José Rubio feels he has the best job of his life and dreams of sending a rocket to the moon. Maybe even Mars. And he is not delusional: that is what his job is about. Eight months ago he started as a welding inspector at Aerojet Rocketdyne, a company based in Chatsworth, California, that builds engines for NASA’s spacecraft.
“We are making history,” said Rubio, 49, who was born in California and identifies as Chicano.
Rubio is happy with his new job and not just because of his space dreams. Since he joined the company, he earns almost $50 an hour, about 30% more than in his previous job. “With a higher wage, everything gets better. I no longer live week to week and I can save to invest,” said Rubio, father of three.
“The company plans to hire more people, in two years we will send rockets to the moon,” Rubio said. “We are Mexicans, Salvadorans, Chileans. We are mostly Latinos in the industry.”
Like Rubio, thousands of Latino workers benefit from U.S. manufacturing momentum. The number of Latinos working in manufacturing increased by 7% between 2016 and 2022, despite overall industry employment falling by 1%, government data show. And while a Latino worker in the sector earned 42% less than a white worker in 2016, that gap narrowed to 37% in 2021, according to the U.S. Census Bureau data. The reason: better jobs.
In recent years, a strong labor market has provided advancement opportunities for people at the bottom, many of them Latinos. This combined with a manufacturing rebound that was concentrated in parts of the country with large Latino populations and created numerous jobs for them. Simultaneously, the nearshoring trend resulted in many factories moving from Asia to Mexico. This also improved the economy on the U.S. side of the border, where most workers are Latino.
Working conditions have improved in the aerospace industry, said Saúl Arias, a committee member of Local 509 of the United Automobile, Aerospace and Agricultural Implement Workers of America (UAW). Arias is a heat treatment operator in an aircraft nut and bolt factory.
“The improvement is seen in the pay and the workers have a greater voice. The union has served as a bridge, the culture has changed and there is more diversity,” Arias explained. The median wage for Latino aerospace workers rose by 49% between 2016 and 2021.
One of the reasons Latinos have gained so many manufacturing jobs is geographical. A significant part of the employment growth in the sector was concentrated in Sun Belt counties with large Latino populations, such as Maricopa (Arizona), Alameda (California), Storney (Nevada), or Dallas (Texas).
There is a long-term trend towards reshoring and nearshoring, especially after the 2008 crisis, explained Adam Hersh, Senior Economist at the Economic Policy Institute (EPI). He refers to the relocation of factories from Asia to nearby countries such as Mexico or the U.S. itself. Among the causes of this shift, Hersh highlighted a convergence in labor costs due to rising wages in China and improved productivity in the U.S. The pandemic revealed the risks of concentrating production in a single country, which renewed the impetus to modify global value chains, Hersh explained.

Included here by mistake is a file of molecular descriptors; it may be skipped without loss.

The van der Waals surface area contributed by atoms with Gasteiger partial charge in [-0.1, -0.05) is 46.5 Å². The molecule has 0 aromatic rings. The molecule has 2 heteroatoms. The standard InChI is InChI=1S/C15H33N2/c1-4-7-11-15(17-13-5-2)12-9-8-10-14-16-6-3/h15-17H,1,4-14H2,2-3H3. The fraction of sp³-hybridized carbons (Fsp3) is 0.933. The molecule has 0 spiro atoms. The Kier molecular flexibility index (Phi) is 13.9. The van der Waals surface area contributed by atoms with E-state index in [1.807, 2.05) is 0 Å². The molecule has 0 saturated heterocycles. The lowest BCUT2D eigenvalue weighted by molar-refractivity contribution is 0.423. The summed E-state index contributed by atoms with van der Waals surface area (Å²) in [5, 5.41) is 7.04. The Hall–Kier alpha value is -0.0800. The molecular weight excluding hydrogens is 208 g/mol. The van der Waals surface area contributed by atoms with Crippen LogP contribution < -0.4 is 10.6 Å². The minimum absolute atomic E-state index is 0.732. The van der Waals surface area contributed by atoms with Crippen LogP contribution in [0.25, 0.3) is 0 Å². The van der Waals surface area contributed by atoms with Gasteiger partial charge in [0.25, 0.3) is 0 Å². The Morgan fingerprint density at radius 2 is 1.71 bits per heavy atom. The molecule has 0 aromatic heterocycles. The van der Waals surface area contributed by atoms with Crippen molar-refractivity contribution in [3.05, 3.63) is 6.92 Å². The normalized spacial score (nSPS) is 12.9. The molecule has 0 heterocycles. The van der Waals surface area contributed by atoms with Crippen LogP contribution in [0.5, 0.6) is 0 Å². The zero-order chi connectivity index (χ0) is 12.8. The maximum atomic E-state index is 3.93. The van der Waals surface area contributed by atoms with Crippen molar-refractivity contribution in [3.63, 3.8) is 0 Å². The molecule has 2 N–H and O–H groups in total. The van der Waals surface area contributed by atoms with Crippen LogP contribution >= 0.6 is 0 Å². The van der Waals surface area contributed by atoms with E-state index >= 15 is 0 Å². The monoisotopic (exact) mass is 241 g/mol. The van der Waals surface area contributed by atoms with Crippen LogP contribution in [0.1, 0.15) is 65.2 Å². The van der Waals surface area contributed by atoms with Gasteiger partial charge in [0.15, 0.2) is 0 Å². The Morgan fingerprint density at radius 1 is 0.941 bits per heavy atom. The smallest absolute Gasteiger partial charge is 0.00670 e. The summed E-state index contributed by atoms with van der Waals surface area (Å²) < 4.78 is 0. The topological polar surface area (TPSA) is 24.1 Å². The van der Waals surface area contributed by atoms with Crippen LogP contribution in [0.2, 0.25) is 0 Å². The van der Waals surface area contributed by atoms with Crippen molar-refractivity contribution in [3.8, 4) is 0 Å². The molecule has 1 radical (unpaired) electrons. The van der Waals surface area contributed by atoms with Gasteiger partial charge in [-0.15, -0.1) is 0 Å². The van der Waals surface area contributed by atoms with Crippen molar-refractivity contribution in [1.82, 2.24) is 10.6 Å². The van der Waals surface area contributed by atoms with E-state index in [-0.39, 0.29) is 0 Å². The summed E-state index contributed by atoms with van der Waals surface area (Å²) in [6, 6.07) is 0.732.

The consequences of this change can already be seen in Laredo, Texas, the largest land port in the country. David Delgado works there. Delgado, 58, a Chicago-born son of Mexican immigrants, builds warehouses for manufacturing goods arriving from Mexico.
“It is amazing how many products cross the border,” Delgado says. “The highway is saturated with trucks.”
That shows a side effect. The manufacturing rebound not only benefits Latino workers in the sector but also those employed in related activities. Delgado has been in construction for two decades, but five years ago he saw work skyrocket. So much so that he left his job as a worker for a company, with a $40,000-a-year wage. He became a freelance supervisor on several construction sites. Now he earns more than twice as much.
“There is a huge demand, and most workers are Latinos who do not speak English. That has given me an opportunity because I handle both languages,” Delgado said. “I am constantly getting calls to hire me, but now I can choose where and when I want to work.”
This buoyant manufacturing moment may be curbed by the Federal Reserve’s policy. To combat inflation, the monetary authority raised interest rates the fastest since the late 1970s.
“If you think where the interest rate hikes are going to hit, probably in construction or manufacturing where you have to make large capital investments,” explained Elise Gould, Senior Economist at EPI. She has just released a report on low-income workers’ earnings after the pandemic, though it is not specifically focused on manufacturing.
“In recessions, even mild ones, the most disenfranchised workers have the hardest time,” Gould said.
Rubio was one of those low-income workers for years. He had his first son at 21 and dropped out of college. Rubio worked whatever he could find: in candle factories, as a mechanic, and as a cook in a restaurant. “I had no luck,” he said. That changed when he moved into manufacturing.
Now he wants the same for his youngest son. And hopes he will follow his path into the aerospace or electric cars industries. He thinks that is the future.
“My son likes nuts, he already talks about mechanics,” Rubio said. “He just turned five.”